Lorillard treasures its measure of ‘pleasure’
Miller Brewing Co. tried in the ’80s and lost. So did developer-turned-reality television star Donald Trump in 2004. Now Greensboro-based Lorillard Inc. is sparring with Winston-Salem competitor R.J. Reynolds Tobacco Co. over whether a company can commandeer an everyday word or phrase for its exclusive use in advertising. The word is “pleasure.” Resolving the issue likely will mean lots of pain for the North Carolina Business Court in Greensboro, where Lorillard’s trademark-infringement lawsuit and Reynolds’ countersuit await hearings.
“It’s going to be a tough one,” says Charles Lankau, a professor of business law, communication and negotiation in Wake Forest University’s business school. Lorillard registered “Pleasure!” in 2005 as a trademark for its Newport cigarette brand, and Reynolds registered the word two years later as part of several phrases, including “Revolution in Pleasure,” to promote its snuff. In 2009, after an initial litigation skirmish, the companies agreed that Reynolds could use “pleasure” as part of a sentence in its advertising but couldn’t highlight it.
Lorillard contends Reynolds is violating the agreement by, among other things, using the word in some of its Internet domain names. A Lorillard spokesman declined comment. Reynolds spokesman David Howard says Lorillard is, simply put, full of snuff. “We will vigorously defend against Lorillard’s claim and prosecute Reynolds’ claim because we believe Reynolds’ use of ‘pleasure’ has always been lawful.”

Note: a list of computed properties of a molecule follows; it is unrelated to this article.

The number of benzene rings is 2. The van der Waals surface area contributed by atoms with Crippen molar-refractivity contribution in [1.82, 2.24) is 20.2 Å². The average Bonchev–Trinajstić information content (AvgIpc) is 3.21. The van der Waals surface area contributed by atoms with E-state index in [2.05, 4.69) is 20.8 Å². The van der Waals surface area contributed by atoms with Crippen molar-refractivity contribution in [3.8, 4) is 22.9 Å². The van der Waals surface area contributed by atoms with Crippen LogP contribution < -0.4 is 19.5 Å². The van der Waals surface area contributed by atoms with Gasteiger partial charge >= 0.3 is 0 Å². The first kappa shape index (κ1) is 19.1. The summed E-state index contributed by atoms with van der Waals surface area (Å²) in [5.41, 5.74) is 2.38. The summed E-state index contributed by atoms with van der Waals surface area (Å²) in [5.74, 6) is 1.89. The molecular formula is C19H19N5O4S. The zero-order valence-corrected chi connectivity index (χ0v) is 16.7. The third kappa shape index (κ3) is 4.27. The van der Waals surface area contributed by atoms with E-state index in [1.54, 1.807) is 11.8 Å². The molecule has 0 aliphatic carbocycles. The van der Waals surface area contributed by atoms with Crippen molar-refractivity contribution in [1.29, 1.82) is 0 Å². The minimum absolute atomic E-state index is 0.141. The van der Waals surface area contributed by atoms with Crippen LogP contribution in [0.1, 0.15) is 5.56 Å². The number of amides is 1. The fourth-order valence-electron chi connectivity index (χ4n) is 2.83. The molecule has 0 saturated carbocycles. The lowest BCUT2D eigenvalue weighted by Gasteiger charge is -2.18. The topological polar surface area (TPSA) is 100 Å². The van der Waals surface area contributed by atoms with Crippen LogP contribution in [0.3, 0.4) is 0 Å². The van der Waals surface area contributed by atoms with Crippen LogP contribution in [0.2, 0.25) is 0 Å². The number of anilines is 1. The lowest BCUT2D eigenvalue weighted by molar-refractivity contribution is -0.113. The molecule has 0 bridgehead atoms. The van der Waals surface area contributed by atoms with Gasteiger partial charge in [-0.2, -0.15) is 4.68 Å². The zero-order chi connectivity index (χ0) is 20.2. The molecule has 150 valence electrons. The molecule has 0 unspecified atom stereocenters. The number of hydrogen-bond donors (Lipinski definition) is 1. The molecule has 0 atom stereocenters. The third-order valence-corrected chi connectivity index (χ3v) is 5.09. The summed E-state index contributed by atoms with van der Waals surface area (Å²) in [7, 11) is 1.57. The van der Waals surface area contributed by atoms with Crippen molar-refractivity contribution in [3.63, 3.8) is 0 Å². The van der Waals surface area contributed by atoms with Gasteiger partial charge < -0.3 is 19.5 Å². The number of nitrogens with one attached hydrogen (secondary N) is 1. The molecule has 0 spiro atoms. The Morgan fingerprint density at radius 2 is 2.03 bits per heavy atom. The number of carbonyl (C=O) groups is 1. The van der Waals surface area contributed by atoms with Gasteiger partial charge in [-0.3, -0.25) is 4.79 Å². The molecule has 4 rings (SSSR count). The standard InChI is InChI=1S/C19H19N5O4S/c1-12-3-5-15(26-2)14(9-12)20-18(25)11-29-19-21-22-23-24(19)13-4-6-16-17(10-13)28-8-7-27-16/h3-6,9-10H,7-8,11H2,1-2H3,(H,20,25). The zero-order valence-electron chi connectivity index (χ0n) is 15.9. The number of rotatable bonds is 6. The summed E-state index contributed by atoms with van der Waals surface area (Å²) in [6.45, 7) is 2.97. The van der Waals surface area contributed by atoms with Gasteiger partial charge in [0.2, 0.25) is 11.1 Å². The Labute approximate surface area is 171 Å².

The tiff illustrates how zealously companies protect brand identities, even hijacking common words. After the success of Miller Lite, Miller Brewing — now MillerCoors LLC — tried in 1985 to stop others from calling their beers “light.” No deal, the U.S. Supreme Court ruled. Upon the popularity of The Apprentice, Trump tried to copyright “you’re fired” to block T-shirt hawkers and others from using it. “Unfortunately, that’s something people are told every day at work, so the court determined it was simply two common words,” Lankau says. “You can’t own it.”
The flip side is that companies can see their brands slip away. Kleenex, a Kimberly-Clark Corp. brand, is so widely used in place of “tissue” that some dictionaries include it in the definition of that word. Aspirin once was a brand name. “You can have a trademark that’s so good that you lose it,” says Roger Beahm, a marketing professor at Wake. A key decision for the court, he says, is whether Lorillard’s use of the word is so tied to the brand that it suggests the brand. Folgers coffee, for example, used “mountain grown” so much it suggested the brand and was given a trademark.
Trademark lawsuits can serve a purpose other than settling legal questions — even if they don’t succeed, Lankau says. “You might make the other company more careful next time.”